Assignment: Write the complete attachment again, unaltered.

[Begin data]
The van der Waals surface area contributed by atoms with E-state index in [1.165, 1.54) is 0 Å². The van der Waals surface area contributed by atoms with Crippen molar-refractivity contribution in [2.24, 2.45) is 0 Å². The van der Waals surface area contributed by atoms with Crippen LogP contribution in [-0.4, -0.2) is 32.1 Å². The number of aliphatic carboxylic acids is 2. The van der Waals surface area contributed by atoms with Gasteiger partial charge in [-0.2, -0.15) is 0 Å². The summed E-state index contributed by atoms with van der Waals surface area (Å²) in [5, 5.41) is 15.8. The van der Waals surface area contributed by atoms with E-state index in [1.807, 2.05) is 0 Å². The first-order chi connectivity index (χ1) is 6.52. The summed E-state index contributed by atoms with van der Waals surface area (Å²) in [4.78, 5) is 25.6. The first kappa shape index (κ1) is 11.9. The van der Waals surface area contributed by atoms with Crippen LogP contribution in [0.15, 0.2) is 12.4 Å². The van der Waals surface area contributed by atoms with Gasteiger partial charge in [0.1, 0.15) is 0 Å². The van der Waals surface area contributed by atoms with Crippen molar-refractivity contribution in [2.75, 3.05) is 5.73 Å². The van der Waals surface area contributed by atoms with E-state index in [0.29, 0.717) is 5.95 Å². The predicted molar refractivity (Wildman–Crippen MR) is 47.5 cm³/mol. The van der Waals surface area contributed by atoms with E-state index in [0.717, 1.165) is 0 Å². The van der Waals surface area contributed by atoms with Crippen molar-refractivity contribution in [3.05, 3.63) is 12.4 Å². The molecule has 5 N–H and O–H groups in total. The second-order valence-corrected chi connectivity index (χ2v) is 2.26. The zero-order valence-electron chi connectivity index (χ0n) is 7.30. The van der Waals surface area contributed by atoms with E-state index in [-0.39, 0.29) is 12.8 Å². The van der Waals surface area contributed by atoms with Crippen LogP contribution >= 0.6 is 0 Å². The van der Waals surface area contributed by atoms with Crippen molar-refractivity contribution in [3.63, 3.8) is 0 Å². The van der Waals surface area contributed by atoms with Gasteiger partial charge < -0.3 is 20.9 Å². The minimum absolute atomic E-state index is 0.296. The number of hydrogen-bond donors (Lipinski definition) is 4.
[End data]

The van der Waals surface area contributed by atoms with E-state index in [1.165, 1.54) is 0 Å². The van der Waals surface area contributed by atoms with Crippen molar-refractivity contribution in [2.24, 2.45) is 0 Å². The van der Waals surface area contributed by atoms with Crippen LogP contribution in [-0.4, -0.2) is 32.1 Å². The number of aliphatic carboxylic acids is 2. The van der Waals surface area contributed by atoms with Gasteiger partial charge in [-0.2, -0.15) is 0 Å². The summed E-state index contributed by atoms with van der Waals surface area (Å²) in [5, 5.41) is 15.8. The van der Waals surface area contributed by atoms with E-state index in [1.807, 2.05) is 0 Å². The first-order chi connectivity index (χ1) is 6.52. The summed E-state index contributed by atoms with van der Waals surface area (Å²) in [4.78, 5) is 25.6. The first kappa shape index (κ1) is 11.9. The van der Waals surface area contributed by atoms with Crippen LogP contribution in [0.15, 0.2) is 12.4 Å². The van der Waals surface area contributed by atoms with Gasteiger partial charge in [0.1, 0.15) is 0 Å². The van der Waals surface area contributed by atoms with Crippen molar-refractivity contribution in [2.75, 3.05) is 5.73 Å². The van der Waals surface area contributed by atoms with E-state index in [0.29, 0.717) is 5.95 Å². The predicted molar refractivity (Wildman–Crippen MR) is 47.5 cm³/mol. The van der Waals surface area contributed by atoms with E-state index in [0.717, 1.165) is 0 Å². The van der Waals surface area contributed by atoms with Crippen molar-refractivity contribution in [3.05, 3.63) is 12.4 Å². The molecule has 5 N–H and O–H groups in total. The second-order valence-corrected chi connectivity index (χ2v) is 2.26. The zero-order valence-electron chi connectivity index (χ0n) is 7.30. The van der Waals surface area contributed by atoms with E-state index in [-0.39, 0.29) is 12.8 Å². The van der Waals surface area contributed by atoms with Crippen LogP contribution >= 0.6 is 0 Å². The van der Waals surface area contributed by atoms with Crippen molar-refractivity contribution in [3.63, 3.8) is 0 Å². The van der Waals surface area contributed by atoms with Gasteiger partial charge < -0.3 is 20.9 Å². The minimum absolute atomic E-state index is 0.296. The number of hydrogen-bond donors (Lipinski definition) is 4.